A notorious British fraudster who was jailed in the UK after conning an ex-girlfriend out of £300,000 has been released from a Spanish prison and is living with his family in Spain, a court has heard.
Mark Acklom was extradited to Spain in 2021 after being freed from a near six-year sentence imposed in England in 2019.
But a UK court has been told that the 50-year-old is now living with his family in Spain after serving a further two years’ imprisonment in the country.
No details were revealed of his exact whereabouts, although he does have a wife and two children living in Spain and, in the future, may gain Spanish citizenship.
Martin Sharpe, representing Acklom, told a Proceeds of Crime Act (Poca) hearing at Bristol Magistrates’ Court that his client was not actively taking part in proceedings.
“Although Mr Acklom is not observing he is available on the phone to provide instructions. He is just not watching,” Mr Sharpe said.
Referring to his release from prison, the barrister said: “Earlier in the year, I am not sure of the precise date, last year, early summer.
“He has family there (in Spain).”
The serial conman had fled Spain in 2016, midway through a three-year fraud sentence, after being given temporary release while he applied for parole.
He was already wanted by Avon and Somerset Police for scamming his then-girlfriend, Carolyn Woods, out of her life savings in a romance fraud that began in 2012.
The fugitive was later tracked down to Switzerland and extradited back to Britain in 2019, where he was jailed for five years and eight months.
Since then, prosecutors have been using the Poca legislation to try to recover the money stolen from Ms Woods.
Over the last five years, there have been a series of hearings to establish Acklom’s criminal benefit and available assets.
A two-day hearing was being held in Bristol for Acklom’s lawyers to argue there had been an abuse of process in the Poca hearings due to a lack of disclosure.
“The principle submission is that there has been an abuse of process in these proceedings because there has not been full and fair disclosure and that has not abled us to bottom out issues we need to oppose this application for confiscation,” Mr Sharpe told the court.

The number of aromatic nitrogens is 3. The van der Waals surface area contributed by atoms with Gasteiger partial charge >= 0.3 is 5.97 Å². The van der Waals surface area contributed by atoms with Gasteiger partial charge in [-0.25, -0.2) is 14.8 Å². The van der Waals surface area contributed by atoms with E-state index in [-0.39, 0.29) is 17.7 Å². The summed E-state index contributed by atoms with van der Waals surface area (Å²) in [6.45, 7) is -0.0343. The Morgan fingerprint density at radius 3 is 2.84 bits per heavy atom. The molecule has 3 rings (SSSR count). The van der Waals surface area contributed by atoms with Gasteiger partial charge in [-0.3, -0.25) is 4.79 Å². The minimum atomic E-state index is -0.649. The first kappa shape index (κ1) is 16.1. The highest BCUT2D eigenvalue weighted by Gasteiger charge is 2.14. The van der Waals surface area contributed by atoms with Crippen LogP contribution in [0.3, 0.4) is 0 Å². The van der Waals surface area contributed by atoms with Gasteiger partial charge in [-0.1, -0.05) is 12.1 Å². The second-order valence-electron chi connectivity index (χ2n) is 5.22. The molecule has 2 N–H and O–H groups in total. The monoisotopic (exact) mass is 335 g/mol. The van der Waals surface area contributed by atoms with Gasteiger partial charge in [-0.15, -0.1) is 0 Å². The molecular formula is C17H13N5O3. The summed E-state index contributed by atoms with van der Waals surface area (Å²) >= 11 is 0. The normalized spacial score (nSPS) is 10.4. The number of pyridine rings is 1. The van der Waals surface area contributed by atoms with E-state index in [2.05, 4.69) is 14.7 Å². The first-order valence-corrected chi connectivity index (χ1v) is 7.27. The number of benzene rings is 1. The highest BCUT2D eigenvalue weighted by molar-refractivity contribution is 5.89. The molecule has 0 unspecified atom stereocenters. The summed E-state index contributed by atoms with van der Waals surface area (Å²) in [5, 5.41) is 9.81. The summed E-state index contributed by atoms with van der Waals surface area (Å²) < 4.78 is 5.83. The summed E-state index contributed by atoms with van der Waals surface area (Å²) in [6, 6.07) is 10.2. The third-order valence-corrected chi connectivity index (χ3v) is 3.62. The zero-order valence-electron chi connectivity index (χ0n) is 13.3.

John Hardy KC, representing the Crown, said in response: “While we don’t object in any way to him making this application, we say it falls at the first hurdle because it has already been pre-determined.
“It was determined in Your Honour’s ruling of February 2 2021.
“We say on a proper analysis what the defence is endeavouring to do is relitigate this issue.
“We say the principle of finality would apply and unless something significantly or indeed dramatically causes the court to revisit its rulings on issues made earlier.”
Judge Martin Picton, who had originally jailed Acklom nearly five years ago, said the prosecution “only had a duty” to disclose material that would “either undermine the prosecution position or assist the defence position”.
He went on: “The days when the defence were given the keys to the warehouse and go through every single piece of paper the prosecution ever generated looking for stuff went out a very long time ago.
“It isn’t how it works.”
Mr Sharpe told the court: “We say in a complicated case like this where there are a lot of ancillary matters identified, it is the keys to the warehouse approach that should be adopted.”
The judge replied: “I just don’t see that is a tenable argument.
“You have to proceed, and I have to proceed on the basis you have highlighted an issue where there is potentially relevant disclosure and you are told there is nothing to disclose, then there is nothing to disclose, as we expect people to engage in the criminal justice process in an honest, conscientious and fair-minded way.
“Unless it is demonstrated that someone hasn’t, that is the basis I proceed.”
The court heard UK financial investigators had concluded Acklom had available funds of almost £262,000.
Meanwhile, the Spanish authorities have made confiscation orders against Acklom valued at 374,000 euro (£321,000) over the crimes he committed in Spain.
“This includes a contribution to his legal fees and payment of the other side, as well as interest on the debt and interest on those two amounts as well,” Mr Sharpe said.
The court heard this could potentially reduce the amount of money Acklom has available to meet his financial liabilities in the UK.
During his relationship with Ms Woods, Acklom posed as a Swiss banker and MI6 agent to “destroy” her life.
He claimed he was friends with celebrities including Nicky Clarke and Chris Evans, had spoken to Hillary Clinton and knew fashion designer Karl Lagerfeld, and was involved with secret MI6 missions.
In 1991, Acklom, then aged 16, was given a four-year custodial sentence for a £466,000 mortgage fraud after posing as a City stockbroker.
He also spent £11,000 after stealing his father’s credit card, swindled a former teacher out of £13,000, and ran up a £34,000 bill with a private charter jet company.
The hearing was adjourned until Tuesday.